The Wellcome Trust, the UK's biggest research charity, this week came out in favour of a wholly quantitative metrics-based research assessment system to replace the current exercise.
Mark Walport, Wellcome's director, said a metrics system would suit the biomedical sciences, with which it is heavily involved. He said that the peer review involved in vetting research grants would be enough to ensure the quality of research.
"The most peer-reviewed activities are grants from charities and research councils. It's also competitive and international. For the biomedical sciences, grant income is a relevant metric," he said.
But others disagree. Alex Markham, chief executive of Cancer Research UK, said: "The published output of research is extremely important. There are very able researchers who produce fabulous output with very little money, and people who produce very little research with extraordinarily large amounts of money. Ignoring the output metric is fraught with danger."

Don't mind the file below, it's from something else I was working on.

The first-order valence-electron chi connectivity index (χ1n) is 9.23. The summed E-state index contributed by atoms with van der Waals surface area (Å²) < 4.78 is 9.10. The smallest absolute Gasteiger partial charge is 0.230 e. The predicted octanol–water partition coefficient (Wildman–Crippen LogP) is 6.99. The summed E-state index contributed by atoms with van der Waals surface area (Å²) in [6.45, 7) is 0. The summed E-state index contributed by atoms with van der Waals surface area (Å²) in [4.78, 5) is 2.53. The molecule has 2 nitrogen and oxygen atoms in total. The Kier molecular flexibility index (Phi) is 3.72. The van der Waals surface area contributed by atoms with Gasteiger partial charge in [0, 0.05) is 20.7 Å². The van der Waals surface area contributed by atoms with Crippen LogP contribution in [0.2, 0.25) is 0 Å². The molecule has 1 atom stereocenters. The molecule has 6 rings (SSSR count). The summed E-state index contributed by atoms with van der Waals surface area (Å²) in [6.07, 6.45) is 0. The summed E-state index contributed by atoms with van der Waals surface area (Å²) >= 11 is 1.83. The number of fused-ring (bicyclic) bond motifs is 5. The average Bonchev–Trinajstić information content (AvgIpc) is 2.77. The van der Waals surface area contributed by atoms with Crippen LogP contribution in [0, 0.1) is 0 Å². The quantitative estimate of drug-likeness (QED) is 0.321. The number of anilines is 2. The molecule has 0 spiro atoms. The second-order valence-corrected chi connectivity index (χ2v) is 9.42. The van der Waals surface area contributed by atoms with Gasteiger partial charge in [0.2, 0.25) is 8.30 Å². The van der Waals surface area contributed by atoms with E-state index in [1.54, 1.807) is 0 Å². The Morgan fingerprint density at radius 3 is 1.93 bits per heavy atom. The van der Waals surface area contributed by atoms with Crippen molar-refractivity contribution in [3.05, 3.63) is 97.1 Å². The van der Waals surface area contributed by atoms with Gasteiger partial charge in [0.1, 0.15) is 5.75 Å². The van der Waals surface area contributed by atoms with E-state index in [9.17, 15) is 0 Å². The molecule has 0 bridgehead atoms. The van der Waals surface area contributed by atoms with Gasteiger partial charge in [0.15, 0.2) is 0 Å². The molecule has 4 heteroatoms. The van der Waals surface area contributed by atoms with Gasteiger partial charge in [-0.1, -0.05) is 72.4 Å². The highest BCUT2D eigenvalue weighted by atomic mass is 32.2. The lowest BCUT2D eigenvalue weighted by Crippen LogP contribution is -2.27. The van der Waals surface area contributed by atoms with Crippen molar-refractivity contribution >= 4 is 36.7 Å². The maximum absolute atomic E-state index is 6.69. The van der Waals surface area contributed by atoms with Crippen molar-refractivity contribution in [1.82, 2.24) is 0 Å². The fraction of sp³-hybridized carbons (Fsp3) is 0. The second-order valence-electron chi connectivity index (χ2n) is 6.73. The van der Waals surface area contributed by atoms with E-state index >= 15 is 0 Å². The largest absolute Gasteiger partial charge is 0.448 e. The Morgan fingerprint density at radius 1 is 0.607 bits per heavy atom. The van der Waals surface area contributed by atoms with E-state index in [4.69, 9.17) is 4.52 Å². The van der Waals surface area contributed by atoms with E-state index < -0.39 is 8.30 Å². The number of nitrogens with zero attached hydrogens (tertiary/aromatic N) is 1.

Lee-Ann Coleman, head of research policy at the Association of Medical Research Charities, said: "All our members are committed to peer review. Inputs do not necessarily mean outputs."
Learned societies are also determined to keep peer review.
Maths societies said metrics alone would not produce reliable judgments.
They called for a more frequent exercise to avoid "disruptive" gaps between assessments.
The British Academy said research assessment needed to be slimmed down but a hasty move to metrics would be "ill-advised". A wholly metrics-based approach, especially one based on external grant income, could discourage long-term research in the humanities and social sciences.
Malcolm Cook, chair of the Modern Humanities Research Association, said:
"The humanities need something a lot more nuanced."
The Academy of Social Sciences called for "a carefully selected combination of quantitative and qualitative methods". It said the difficulty lay in identifying quantitative measures that reflected quality.